by Pia K . Hansen
It's summer, school is out, and chances are your kids are playing in the park and spending more time at their friends' houses than they usually do. When the youngsters head off on a tour to the lake, you probably ask if there are life jackets available on the boat or the dock. If the kids head out on a bike ride, you ask them to wear their helmets. If there's a pool at that one friend's house, you ask if there is going to be adult supervision as well. But when was the last time you asked another parent if he or she keeps a gun at home?
That may not be the most comfortable question to ask, but it should be asked -- especially if there are no guns at your own house. On Friday, June 20, the CeaseFire Foundation of Washington kicks off a two-year public health campaign titled Asking Saves Kids (ASK), encouraging parents to ask exactly that question.
"This is not about politics or about attacking legislation, or anything like that -- I want to make that perfectly clear right from the beginning," says DeAnna Martin, spokesperson for CeaseFire. "We are trying to create a culture where the risk of firearms to children is not as high as it is today."
Martin likens the campaign to the early campaigns about drunk driving.
"When we started seeing those spots on TV, many of us were still very uncomfortable telling a friend or a family member that we thought they had had too much to drink to drive," she explains. "Today, it's much more acceptable to say that to someone. We are modeling this campaign somewhat after the bike helmet campaigns, and we'll use radio and TV advertising, brochures and outdoor advertising to reach people."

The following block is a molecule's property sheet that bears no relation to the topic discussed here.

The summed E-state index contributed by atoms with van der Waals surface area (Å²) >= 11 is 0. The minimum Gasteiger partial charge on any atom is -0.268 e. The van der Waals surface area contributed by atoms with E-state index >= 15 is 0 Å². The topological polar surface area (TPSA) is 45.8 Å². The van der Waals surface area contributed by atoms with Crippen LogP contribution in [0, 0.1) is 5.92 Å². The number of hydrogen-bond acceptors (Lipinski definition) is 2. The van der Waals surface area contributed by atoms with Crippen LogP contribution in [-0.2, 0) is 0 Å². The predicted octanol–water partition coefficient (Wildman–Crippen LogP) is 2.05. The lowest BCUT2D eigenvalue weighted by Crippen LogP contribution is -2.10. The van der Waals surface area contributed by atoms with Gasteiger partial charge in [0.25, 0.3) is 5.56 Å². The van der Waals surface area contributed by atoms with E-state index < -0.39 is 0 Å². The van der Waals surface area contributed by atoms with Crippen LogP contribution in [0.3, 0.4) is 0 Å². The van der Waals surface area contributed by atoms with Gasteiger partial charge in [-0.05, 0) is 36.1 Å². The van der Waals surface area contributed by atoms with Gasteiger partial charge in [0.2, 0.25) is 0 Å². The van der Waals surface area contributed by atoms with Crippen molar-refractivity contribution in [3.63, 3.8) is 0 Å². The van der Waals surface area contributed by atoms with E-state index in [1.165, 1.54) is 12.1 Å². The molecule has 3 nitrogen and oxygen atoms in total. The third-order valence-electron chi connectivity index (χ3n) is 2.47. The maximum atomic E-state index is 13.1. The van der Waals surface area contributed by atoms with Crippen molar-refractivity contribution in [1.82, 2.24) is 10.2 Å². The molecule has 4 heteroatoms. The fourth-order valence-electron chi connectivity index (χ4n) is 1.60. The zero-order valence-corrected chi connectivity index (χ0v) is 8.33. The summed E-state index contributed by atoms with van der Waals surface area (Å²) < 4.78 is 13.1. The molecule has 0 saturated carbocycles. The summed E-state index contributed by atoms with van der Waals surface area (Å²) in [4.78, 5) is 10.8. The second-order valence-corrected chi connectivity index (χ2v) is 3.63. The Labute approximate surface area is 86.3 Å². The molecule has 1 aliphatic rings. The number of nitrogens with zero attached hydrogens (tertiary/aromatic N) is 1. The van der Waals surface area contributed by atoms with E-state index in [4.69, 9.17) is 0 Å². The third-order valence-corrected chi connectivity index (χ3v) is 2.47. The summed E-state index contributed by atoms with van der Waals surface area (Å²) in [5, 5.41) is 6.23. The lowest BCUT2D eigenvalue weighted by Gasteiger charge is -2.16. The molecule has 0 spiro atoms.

In the fall, when school starts, CeaseFire hopes to have a speakers' bureau ready to hit the streets.
"We are grooming speakers over the summer so they'll be ready for a more concerted effort to talk to parent groups later this year," says Martin.
It's estimated that 33 percent of homes in Washington state contain at least one firearm, and that one out of every seven guns is stored unlocked. And it's a sad fact that children and teens do get hurt by unattended guns: In the years 1997-2001 (the latest years for which data is available), 293 youth under the age of 19 were non-fatally injured and 287 were fatally injured by firearms in Washington state alone. Of those who died, 84 lived in Eastern Washington -- 18 of them in Spokane County.
"That means that about one-third of those who died lived in the eastern part of the state, that's a high number if you take into consideration that the main part of the youth population lives in the western part of the state," says Martin. Most died from homicides, but a little more than one-third died from suicide.
The ASK campaign is focused on preventing some or all of these death and injuries, and the CeaseFire will carefully monitor its progress by polling and collecting statistics while the campaign is going on.
"What we are doing is encouraging parents to ask if there's a gun where their children spend time," says Martin. "And if there is one, is it safely stored in a locked box, with a trigger lock on it, and the ammunition stored separately?"
In a poll done prior to the launch of the Asking Saves Kids Campaign, 71 percent of parents said they don't ask if there are guns at other kids' houses, yet 78 percent say they are concerned about the same thing.
"Most say they don't ask because it didn't occur to them," says Martin. "The second most common answer we got to that question is that the parents assume the gun is safely stored, and the third answer is that they think the child would know better than picking up a gun that's left out. Yes, some did say they would feel awkward asking, but it didn't come up as an answer at the top of list."
CeaseFire has been around since 1995, and the organization's mission is to reduce firearm injury and death. Since 1998, CeaseFire has also operated a political action committee, which is one of the only PACs in the nation that makes campaign contributions to local politicians based on their views of gun control. But Martin is adamant that the ASK campaign is about public health and injury prevention - not anything else.
"This campaign is not about passing judgement as to whether you should or should not own a firearm," she says. "It's about prevention."
For more information, visit www.washingtonceasefire.org
Publication date: 06/19/03